One of the last few distributors with a strong sense of identity, A24 has cemented its reputation in the film industry as the go-to studio for disorienting, expertly-crafted dramas and horror films that walk genre lines and leave audiences scratching their heads. Their latest film, “Lamb,” is no exception — walking the line between surrealist horror, romantic drama and slice-of-life. The Icelandic tale of nature versus nurture is a mesmerizing modern fable that, though sometimes tedious, is anchored by sharp direction and dreamlike cinematography.
“Lamb” follows Icelandic couple Maria (Noomi Rapace) and Ingvar (Hilmir Snær Guðnason), who live a quiet, secluded life in the mountains tending to their flock of sheep. Though they are content with their peaceful lifestyle, they yearn for a child to fill the void left by past miscarriages, and they get their wish in an unorthodox manner — the titular lamb. As Maria and Ingvar cherish their new life with their ‘daughter’ Ada, things are thrown off-balance by the arrival of Ingvar’s free-spirited brother Pétur (Björn Hlynur Haraldsson), who questions their strange new family unit — and mysterious omens from the scenic countryside spread unease among the happy family.
A24 is certainly no stranger to featuring the bizarre and disorienting (at this point, it’s practically their calling card), but “Lamb” stretches the boundaries of that identity perhaps further than they ever have before, and does so within the ethereal confines of the picturesque Icelandic mountains. It’s perhaps a cliche to say that a film’s setting is a character in and of itself, but when a film has so little narrative structure or action as “Lamb,” every lingering landscape shot begins to feel like writer-director Valdimar Jóhannsson’s way of filling the void otherwise left by dialogue.
Where similarly slowly-paced borderline horror films like “The VVitch” have used landscapes to create an eeriness and impending sense of dread, the beauty of the mountains in “Lamb” does nearly the opposite, lulling both its characters and the audience into a peaceful state of contentment, getting us ready and willing to accept the jarring new “child” as a miracle of nature and something to be cherished, not the unsettling amalgamation outsider Pétur initially views her as.
Also crucial in helping develop empathy for Ada and the bizarre family unit she helps create is Rapace’s commanding yet paradoxically demure turn as Maria — a mesmerizing performance that both sets the tone for the film and anchors the often otherwise aimless narrative. Though not particularly outspoken, Maria is a fascinatingly written character — content to live a quiet, humble life but utterly fierce in her devotion to her “daughter” and willing to take extreme measures to preserve the sanctity of her family.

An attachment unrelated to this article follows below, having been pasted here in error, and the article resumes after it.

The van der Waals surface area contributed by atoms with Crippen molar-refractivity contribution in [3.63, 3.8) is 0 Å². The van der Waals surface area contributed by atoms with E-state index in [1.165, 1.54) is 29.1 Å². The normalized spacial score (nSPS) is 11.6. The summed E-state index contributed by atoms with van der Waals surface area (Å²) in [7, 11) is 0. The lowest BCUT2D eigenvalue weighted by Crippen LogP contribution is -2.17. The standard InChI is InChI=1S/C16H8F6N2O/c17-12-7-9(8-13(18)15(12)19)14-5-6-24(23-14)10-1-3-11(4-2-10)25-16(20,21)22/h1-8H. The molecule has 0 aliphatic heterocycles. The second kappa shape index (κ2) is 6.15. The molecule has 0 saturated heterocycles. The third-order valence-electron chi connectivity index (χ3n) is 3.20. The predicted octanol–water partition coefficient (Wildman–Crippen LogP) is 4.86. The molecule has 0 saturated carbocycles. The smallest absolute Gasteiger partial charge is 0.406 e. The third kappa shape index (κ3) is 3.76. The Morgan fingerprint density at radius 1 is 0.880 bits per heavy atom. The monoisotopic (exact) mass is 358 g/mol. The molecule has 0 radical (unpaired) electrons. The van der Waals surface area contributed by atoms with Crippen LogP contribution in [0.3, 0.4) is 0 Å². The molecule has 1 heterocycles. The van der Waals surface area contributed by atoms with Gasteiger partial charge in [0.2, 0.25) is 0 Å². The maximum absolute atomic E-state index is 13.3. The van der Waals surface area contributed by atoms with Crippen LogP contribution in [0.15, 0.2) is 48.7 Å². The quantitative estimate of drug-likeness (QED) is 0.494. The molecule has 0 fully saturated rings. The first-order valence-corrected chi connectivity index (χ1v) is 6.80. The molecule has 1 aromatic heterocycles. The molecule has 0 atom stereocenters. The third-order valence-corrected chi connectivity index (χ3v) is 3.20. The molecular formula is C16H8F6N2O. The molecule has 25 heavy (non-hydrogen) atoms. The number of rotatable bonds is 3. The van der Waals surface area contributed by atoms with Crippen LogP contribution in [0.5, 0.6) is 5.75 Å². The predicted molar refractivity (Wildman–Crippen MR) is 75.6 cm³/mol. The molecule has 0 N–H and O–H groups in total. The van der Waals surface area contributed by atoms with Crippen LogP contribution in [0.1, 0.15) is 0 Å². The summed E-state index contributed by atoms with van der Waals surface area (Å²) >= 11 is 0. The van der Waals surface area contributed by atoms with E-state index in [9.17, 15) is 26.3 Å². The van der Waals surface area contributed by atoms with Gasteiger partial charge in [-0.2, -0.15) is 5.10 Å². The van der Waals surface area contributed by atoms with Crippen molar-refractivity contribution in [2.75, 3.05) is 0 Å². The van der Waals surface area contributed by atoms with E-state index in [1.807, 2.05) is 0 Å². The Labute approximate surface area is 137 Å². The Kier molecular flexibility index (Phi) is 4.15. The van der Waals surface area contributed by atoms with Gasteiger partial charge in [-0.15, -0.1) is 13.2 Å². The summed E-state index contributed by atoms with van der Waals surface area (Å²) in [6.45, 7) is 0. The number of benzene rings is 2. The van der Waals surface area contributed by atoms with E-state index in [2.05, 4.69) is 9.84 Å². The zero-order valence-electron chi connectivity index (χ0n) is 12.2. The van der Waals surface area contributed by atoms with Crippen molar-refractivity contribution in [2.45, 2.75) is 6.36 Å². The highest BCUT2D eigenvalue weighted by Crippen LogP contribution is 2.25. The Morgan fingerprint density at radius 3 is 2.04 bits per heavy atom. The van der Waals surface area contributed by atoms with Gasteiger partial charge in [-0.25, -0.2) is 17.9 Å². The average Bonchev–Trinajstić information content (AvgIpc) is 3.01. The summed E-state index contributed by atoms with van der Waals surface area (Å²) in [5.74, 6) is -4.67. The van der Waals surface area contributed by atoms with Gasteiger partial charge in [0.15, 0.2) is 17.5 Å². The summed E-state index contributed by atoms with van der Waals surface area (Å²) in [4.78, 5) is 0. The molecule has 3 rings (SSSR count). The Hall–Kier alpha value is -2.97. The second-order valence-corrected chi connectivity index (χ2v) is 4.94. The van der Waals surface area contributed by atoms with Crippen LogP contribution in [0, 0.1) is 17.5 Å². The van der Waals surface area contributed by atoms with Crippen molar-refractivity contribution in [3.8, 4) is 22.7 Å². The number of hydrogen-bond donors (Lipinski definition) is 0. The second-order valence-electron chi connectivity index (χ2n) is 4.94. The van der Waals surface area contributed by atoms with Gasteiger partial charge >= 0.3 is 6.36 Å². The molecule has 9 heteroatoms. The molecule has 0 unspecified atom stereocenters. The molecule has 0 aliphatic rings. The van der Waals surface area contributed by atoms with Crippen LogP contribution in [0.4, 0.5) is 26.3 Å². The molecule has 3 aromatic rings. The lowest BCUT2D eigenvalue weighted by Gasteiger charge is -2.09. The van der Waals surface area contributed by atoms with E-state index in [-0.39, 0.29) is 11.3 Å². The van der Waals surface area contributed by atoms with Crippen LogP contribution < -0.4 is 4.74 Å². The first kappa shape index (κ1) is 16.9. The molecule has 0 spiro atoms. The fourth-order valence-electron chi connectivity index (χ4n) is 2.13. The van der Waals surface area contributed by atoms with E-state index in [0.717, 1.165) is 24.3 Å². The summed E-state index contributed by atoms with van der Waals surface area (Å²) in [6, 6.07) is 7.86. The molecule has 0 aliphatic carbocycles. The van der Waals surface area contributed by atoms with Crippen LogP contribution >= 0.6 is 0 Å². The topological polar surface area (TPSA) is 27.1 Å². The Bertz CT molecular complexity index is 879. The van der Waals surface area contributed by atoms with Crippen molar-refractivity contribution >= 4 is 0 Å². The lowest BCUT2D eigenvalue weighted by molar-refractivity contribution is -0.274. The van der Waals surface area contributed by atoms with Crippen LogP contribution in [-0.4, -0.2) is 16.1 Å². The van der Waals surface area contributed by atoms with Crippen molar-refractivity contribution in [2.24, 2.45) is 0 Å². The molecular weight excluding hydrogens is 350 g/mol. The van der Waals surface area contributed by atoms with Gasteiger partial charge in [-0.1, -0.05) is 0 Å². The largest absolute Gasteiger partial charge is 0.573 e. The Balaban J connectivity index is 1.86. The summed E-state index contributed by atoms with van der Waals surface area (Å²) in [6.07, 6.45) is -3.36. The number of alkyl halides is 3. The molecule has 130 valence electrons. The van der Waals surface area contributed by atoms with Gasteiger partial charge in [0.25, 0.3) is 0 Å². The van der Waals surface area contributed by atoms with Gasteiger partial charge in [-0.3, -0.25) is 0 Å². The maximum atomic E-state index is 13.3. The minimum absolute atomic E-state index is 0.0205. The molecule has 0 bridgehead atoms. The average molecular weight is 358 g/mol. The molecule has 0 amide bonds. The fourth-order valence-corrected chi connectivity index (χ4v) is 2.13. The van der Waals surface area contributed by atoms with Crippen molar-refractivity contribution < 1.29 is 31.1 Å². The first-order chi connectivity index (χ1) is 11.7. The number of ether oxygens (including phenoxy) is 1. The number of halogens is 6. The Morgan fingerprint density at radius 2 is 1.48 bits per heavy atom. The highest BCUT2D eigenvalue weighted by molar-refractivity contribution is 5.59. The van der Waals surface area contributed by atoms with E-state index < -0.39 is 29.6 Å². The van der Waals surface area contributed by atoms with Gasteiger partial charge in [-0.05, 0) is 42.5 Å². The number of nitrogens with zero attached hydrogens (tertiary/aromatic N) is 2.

Though “Lamb” has a tertiary antagonist, Maria also functions as an often ambiguous central figure — and Rapace’s layered performance brings all the ferocity one would expect of a mother desperate to protect her child, while simultaneously revealing the insecurity and refusal to face reality that comes with having devoted so much time to telling oneself the same lie. She’s a strangely tragic figure, even in her most startingly reprehensible moments, and a testament to both Rapace’s understanding of her craft and Jóhannsson’s brilliance as a writer-director.
Helping to further bring depth to Rapace’s Maria are brothers Ingvar and Pétur who nearly unknowingly duel for her affection; their diametrically opposed personalities make for both fascinating foils and compelling characters in their own right. Pétur in particular makes for a clever audience stand-in — initially balking, just as I did, at the absurdity of the life that Maria and Ingvar have built for themselves with Ada.
“Lamb” boasts a unique structure, willingness to rely on atmospheric visuals, and incorporation of mythic, grandiose concepts instead of more traditionally plot-driven conventionalities. Such a singular combination creates a viewing experience that, though at times tiresome, entirely envelops the viewer and delivers a powerful, unsettling, melancholy film that tells a remarkably simple story. Though painfully misadvertised as a borderline horror film, its thoughtful, delicate framing and folklore-inspired narrative make it a lavish journey of a film well worth trekking to the Icelandic mountains for.